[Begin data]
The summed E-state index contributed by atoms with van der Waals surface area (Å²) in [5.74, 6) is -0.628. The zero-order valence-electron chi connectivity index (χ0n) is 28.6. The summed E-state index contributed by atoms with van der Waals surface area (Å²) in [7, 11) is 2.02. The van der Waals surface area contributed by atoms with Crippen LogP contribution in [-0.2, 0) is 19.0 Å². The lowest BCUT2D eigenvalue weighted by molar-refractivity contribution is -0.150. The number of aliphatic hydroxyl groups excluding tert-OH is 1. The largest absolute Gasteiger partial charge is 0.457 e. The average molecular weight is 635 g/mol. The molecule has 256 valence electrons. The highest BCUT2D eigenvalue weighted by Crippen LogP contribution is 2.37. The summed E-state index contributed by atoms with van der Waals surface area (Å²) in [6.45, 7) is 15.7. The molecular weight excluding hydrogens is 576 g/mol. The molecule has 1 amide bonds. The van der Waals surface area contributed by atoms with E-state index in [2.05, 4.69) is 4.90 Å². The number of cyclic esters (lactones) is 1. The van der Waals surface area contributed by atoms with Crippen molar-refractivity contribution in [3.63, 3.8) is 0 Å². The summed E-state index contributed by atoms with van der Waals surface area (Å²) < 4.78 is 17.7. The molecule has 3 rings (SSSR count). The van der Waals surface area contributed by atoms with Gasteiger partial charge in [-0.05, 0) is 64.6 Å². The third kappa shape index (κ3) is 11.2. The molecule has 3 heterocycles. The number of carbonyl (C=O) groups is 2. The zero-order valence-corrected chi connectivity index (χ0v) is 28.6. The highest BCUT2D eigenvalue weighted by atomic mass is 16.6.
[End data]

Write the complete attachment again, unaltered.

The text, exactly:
The summed E-state index contributed by atoms with van der Waals surface area (Å²) in [5.74, 6) is -0.628. The zero-order valence-electron chi connectivity index (χ0n) is 28.6. The summed E-state index contributed by atoms with van der Waals surface area (Å²) in [7, 11) is 2.02. The van der Waals surface area contributed by atoms with Crippen LogP contribution in [-0.2, 0) is 19.0 Å². The lowest BCUT2D eigenvalue weighted by molar-refractivity contribution is -0.150. The number of aliphatic hydroxyl groups excluding tert-OH is 1. The largest absolute Gasteiger partial charge is 0.457 e. The average molecular weight is 635 g/mol. The molecule has 256 valence electrons. The highest BCUT2D eigenvalue weighted by Crippen LogP contribution is 2.37. The summed E-state index contributed by atoms with van der Waals surface area (Å²) in [6.45, 7) is 15.7. The molecular weight excluding hydrogens is 576 g/mol. The molecule has 1 amide bonds. The van der Waals surface area contributed by atoms with E-state index in [2.05, 4.69) is 4.90 Å². The number of cyclic esters (lactones) is 1. The van der Waals surface area contributed by atoms with Crippen molar-refractivity contribution in [3.63, 3.8) is 0 Å². The summed E-state index contributed by atoms with van der Waals surface area (Å²) < 4.78 is 17.7. The molecule has 3 rings (SSSR count). The van der Waals surface area contributed by atoms with Gasteiger partial charge in [-0.05, 0) is 64.6 Å². The third kappa shape index (κ3) is 11.2. The molecule has 3 heterocycles. The number of carbonyl (C=O) groups is 2. The zero-order valence-corrected chi connectivity index (χ0v) is 28.6. The highest BCUT2D eigenvalue weighted by atomic mass is 16.6.